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NC judicial branch handles North Carolina arrest records and criminal records requests. However, when someone makes a request in person at one of the courthouses, the search will only contain records from that one location; it is not a statewide search. NC does not offer the general public a way to order records online, it must be done in person at the courthouse, and requestors must use their application. Each request will cost $25.
Yes, but there is no central repository where the general public can quickly look up someone’s statewide arrest records. The process must be handled manually at each county courthouse. Unless they know precisely where someone was processed, they might have to visit numerous branches to get someone’s entire criminal arrest records report.
A NC arrest record will contain basic information like name, address, phone, email, gender, race, age, date of birth, scars, tattoos, height, weight, and mug shots and also fingerprints. Also included will be details of each arrest including the arresting officer’s name, badge number, arresting agency, date, and location of the arrest, the charges filed, the disposition, any fines, fees, bail or bond paid. If any vehicles were involved in the crime, that information will also be provided.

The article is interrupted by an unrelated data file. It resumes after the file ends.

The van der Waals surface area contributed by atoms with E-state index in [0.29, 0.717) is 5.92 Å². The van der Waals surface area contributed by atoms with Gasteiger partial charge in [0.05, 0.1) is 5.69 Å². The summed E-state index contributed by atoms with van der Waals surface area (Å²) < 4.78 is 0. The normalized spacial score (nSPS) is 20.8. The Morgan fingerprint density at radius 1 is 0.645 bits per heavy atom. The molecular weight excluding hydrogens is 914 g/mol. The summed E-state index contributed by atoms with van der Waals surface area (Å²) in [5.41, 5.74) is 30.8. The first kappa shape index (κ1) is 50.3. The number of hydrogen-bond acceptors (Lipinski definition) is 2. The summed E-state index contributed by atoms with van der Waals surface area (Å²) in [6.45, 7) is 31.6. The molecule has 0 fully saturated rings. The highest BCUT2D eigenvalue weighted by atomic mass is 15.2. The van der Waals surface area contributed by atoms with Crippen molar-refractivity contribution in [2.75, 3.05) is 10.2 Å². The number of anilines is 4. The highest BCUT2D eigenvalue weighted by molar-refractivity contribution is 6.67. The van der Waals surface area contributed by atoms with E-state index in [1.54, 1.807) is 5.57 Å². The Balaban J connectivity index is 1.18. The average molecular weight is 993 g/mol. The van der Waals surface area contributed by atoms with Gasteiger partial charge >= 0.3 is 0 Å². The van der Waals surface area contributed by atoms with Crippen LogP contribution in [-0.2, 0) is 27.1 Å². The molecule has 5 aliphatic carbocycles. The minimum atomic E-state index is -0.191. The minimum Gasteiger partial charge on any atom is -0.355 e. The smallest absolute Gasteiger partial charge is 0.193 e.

North Carolina is very generous with its public records policy regarding police reports. Not only are all police reports available but also crash reports, incident reports, and crime reports. They refer to anything other than a traffic accident report as an incident (Crime) report. They clarify by saying, “Crime Reports include all reports taken by the police department, in person or by telephone, other than a traffic accident.” They also offer the general public criminal history reports as well.
The information contained within police reports may entail:
You can request and receive police reports by visiting the police station in person, or get access to some non-emergency incident reports by using their online resources.
Mugshots have been around since the 1800s and are used widely by all types of law enforcement. A French policeman named Alphonse Bertillon perfected the use of them in the booking process by using two angles (front and side) to create a composite shot called a mugshot. Investigators use them to identify criminals and witnesses, and victims view them to help find suspects.
North Carolina mugshots are readily available online. The standard design is a plain gray background with a black drape over the person’s clothing. All the North Carolina mugshots are processed this way for consistency. The Shelby Star Magazine online shows a bunch of mugshots each day of people who were recently arrested. Other news and media outlets have them, as do private, public records repositories and other companies.
North Carolina police arrest people in two ways. Either they witness you committing a crime (such as a DUI) or after an investigation, they have enough evidence for an arrest warrant and apprehend you that way. Regardless, after the arrest, you will be taken to the police station and booked.